We could insert a text box with instructions for students, you could insert a video in the text box. You can also paste an image as you can see in an example below, where I included an image from Don Steward’s Median. This example uses a feature I really like, Highlight equivalence.

You can see many examples of whiteboards, scroll down the homepage to see these.

# Tidying Up!

A break is always a good time for tidying up and reorganising things!

Continuing the Use of Technology series of pages, the PhET Simulations, Standards Unit Software and Wolfram Alpha pages have been added to the series.

Added to the GeoGebra series is a new page, GeoGebra Resources-Edexcel so all the resources for GCSE and A level Maths and Further Maths are available in one place.

A recent addition to the top menu includes Updates where updates to popular posts are noted. A further new page added today is Popular Posts and Links, just a small number of currently popular posts and/or files. I see that the file of legacy coursework tasks from Edexcel has proved very popular this year as has The Workers of Zen.

# Graspable Math

The User Guide.

Recently published – a really clear user guide for Graspable Math.

I was delighted to see the announcement of the new user guide recently.

This can be downloaded from the Learn section of Graspable Math where you will see the Canvas User Guide. Together with the tutorial videos and Gesture Library resources there are excellent resources for learning Graspable Math.

All instructions are very clear in this 47 page document – everything you ever wanted to know how to do! Check the list of contents:

I checked how to insert a video and it struck me that you can insert a video on a canvas, watch it and try out the feature on the canvas. Try solving an equation on this canvas.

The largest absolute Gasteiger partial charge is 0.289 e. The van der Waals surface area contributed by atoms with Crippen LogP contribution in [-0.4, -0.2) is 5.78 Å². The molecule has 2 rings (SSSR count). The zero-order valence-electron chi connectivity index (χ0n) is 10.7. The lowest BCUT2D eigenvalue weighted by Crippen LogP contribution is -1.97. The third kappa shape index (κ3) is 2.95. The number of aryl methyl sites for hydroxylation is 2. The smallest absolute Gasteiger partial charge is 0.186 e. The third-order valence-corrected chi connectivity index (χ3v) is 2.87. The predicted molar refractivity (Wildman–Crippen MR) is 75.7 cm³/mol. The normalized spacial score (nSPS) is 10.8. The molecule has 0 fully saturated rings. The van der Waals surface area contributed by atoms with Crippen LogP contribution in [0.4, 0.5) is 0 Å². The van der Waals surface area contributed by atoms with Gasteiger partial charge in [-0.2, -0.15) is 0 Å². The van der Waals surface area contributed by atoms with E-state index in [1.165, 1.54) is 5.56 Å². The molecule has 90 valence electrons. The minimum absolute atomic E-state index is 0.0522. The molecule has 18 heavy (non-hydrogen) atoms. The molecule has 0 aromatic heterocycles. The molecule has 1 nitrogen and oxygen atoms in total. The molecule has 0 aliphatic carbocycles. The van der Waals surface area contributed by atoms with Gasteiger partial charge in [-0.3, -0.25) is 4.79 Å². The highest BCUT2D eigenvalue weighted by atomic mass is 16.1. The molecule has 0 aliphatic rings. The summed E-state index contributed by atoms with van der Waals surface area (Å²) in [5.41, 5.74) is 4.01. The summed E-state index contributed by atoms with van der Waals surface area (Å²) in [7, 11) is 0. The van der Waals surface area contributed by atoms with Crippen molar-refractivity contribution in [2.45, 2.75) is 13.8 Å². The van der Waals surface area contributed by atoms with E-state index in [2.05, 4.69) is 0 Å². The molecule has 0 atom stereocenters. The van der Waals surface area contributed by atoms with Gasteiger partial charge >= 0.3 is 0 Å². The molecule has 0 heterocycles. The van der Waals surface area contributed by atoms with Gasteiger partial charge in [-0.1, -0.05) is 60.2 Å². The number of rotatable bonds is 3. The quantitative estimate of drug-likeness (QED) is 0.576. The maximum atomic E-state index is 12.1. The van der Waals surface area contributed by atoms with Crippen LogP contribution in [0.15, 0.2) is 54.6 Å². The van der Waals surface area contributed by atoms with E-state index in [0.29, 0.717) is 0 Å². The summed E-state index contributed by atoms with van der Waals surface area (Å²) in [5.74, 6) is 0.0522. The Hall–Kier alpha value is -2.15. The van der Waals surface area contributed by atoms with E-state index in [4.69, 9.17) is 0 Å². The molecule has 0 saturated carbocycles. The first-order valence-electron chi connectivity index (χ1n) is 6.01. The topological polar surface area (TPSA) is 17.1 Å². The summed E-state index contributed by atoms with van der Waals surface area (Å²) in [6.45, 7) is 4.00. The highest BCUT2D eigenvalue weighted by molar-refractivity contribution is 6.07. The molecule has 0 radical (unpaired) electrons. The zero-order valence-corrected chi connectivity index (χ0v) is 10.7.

As a teacher, remember you can create a free Teacher account. Check out the Activity Bank with some great activities which will help you and your students learn Graspable Math.

I wrote recently about Graspable Math in this post which has proved very popular – where you will find more examples, including a couple of problems from Don Steward.

Remember that the Learn Section has Tutorial Videos, a Common Gestures Overview, and an Interactive Gesture library where you can watch then try gestures as well as the user guide. Look at this video on Scrubbing Numbers – a lovely feature enabling you to generate many examples.

# Mathematical Miscellany #44

From Ross Blair on MATHSgrader comes a complete set of Interactive assessments to complement the Maths Genie homeschool program. The resources are provided in three tiers, Tier A roughly accords with grades 1-2. Tier B with grades 3-5 and Tier C is 6-9. Check the menus for Teachers and Pupils for easy site navigation.

For A Level Owen (Owen134866 on TES) has a library of Mathematics teaching resources, these are really clearly structured with step by step examples. Recently added, is A-level Core Pure Mathematics Year 2/A2 for the second year of Further Mathematics. These resources have been added to the Teaching Resources page for Further Mathematics. This Calculus content is part of the core Pure Mathematics specification common to all examining boards. For more on Further Calculus in Further Mathematics, see my post here.

Also note for Further Mathematics, Jack Brown who has created thousands of videos covering the complete A Level specification has been very busy with his Further Maths collection of teaching videos and exam paper walkthroughs;  the easiest way to navigate the videos is through his website, TLMaths.com. A recent addition to the exam paper walkthroughs is the specimen paper for OCR MEI Modelling with Algorithms.

My post on Graspable Math proved popular last week and included a canvas of the problems from one of Dave Taylor’s wonderful Increasingly Difficult Question sets. I decided I liked the idea of having a canvas ready for his Simplifying Expressions, starting with IDQ-Simplifying Expressions 1, I opened it on my own canvas and adapted it slightly. I do like to keep all steps of the working displayed, so I have put the exercises on the left, creating a good space on the right.

Taking a canvas and adapting can help you learn to use the interface if you are unfamiliar with it. Using this One Incorrect canvas by Eric Weitnauer which is based on Don Steward’s one incorrect simplification I made a copy of Eric’s canvas and created one for the first problem from Don Steward’s blog post, discovering along the way that if you enter text for a web link, then Graspable Math inserts that as a link.